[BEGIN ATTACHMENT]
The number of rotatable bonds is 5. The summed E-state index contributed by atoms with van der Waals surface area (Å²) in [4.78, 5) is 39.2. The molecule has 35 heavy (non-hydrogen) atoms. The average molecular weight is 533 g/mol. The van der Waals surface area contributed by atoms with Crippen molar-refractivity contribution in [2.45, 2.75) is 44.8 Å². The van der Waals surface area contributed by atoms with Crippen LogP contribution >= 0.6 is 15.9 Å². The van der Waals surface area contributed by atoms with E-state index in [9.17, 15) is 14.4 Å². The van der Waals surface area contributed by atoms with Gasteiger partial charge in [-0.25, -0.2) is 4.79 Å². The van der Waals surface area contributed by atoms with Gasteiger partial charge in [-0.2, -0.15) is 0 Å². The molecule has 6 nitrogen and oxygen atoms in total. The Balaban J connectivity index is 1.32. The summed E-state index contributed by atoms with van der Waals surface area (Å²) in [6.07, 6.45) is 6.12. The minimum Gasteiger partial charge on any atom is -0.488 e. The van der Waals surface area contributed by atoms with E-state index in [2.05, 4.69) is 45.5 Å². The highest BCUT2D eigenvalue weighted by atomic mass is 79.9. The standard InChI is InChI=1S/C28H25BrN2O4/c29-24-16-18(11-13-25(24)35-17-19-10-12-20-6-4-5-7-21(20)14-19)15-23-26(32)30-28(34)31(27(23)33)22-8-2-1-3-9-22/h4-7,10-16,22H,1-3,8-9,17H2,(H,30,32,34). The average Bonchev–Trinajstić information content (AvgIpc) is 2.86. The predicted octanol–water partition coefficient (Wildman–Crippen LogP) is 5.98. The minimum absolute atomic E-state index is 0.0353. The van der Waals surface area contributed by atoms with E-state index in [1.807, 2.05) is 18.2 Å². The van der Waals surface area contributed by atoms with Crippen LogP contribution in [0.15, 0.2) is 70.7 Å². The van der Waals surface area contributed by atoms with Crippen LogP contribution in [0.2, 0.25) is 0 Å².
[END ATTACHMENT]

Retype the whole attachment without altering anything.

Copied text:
The number of rotatable bonds is 5. The summed E-state index contributed by atoms with van der Waals surface area (Å²) in [4.78, 5) is 39.2. The molecule has 35 heavy (non-hydrogen) atoms. The average molecular weight is 533 g/mol. The van der Waals surface area contributed by atoms with Crippen molar-refractivity contribution in [2.45, 2.75) is 44.8 Å². The van der Waals surface area contributed by atoms with Crippen LogP contribution >= 0.6 is 15.9 Å². The van der Waals surface area contributed by atoms with E-state index in [9.17, 15) is 14.4 Å². The van der Waals surface area contributed by atoms with Gasteiger partial charge in [-0.25, -0.2) is 4.79 Å². The van der Waals surface area contributed by atoms with Gasteiger partial charge in [-0.2, -0.15) is 0 Å². The molecule has 6 nitrogen and oxygen atoms in total. The Balaban J connectivity index is 1.32. The summed E-state index contributed by atoms with van der Waals surface area (Å²) in [6.07, 6.45) is 6.12. The minimum Gasteiger partial charge on any atom is -0.488 e. The van der Waals surface area contributed by atoms with E-state index in [2.05, 4.69) is 45.5 Å². The highest BCUT2D eigenvalue weighted by atomic mass is 79.9. The standard InChI is InChI=1S/C28H25BrN2O4/c29-24-16-18(11-13-25(24)35-17-19-10-12-20-6-4-5-7-21(20)14-19)15-23-26(32)30-28(34)31(27(23)33)22-8-2-1-3-9-22/h4-7,10-16,22H,1-3,8-9,17H2,(H,30,32,34). The average Bonchev–Trinajstić information content (AvgIpc) is 2.86. The predicted octanol–water partition coefficient (Wildman–Crippen LogP) is 5.98. The minimum absolute atomic E-state index is 0.0353. The van der Waals surface area contributed by atoms with E-state index in [1.807, 2.05) is 18.2 Å². The van der Waals surface area contributed by atoms with Crippen LogP contribution in [0.15, 0.2) is 70.7 Å². The van der Waals surface area contributed by atoms with Crippen LogP contribution in [0.2, 0.25) is 0 Å².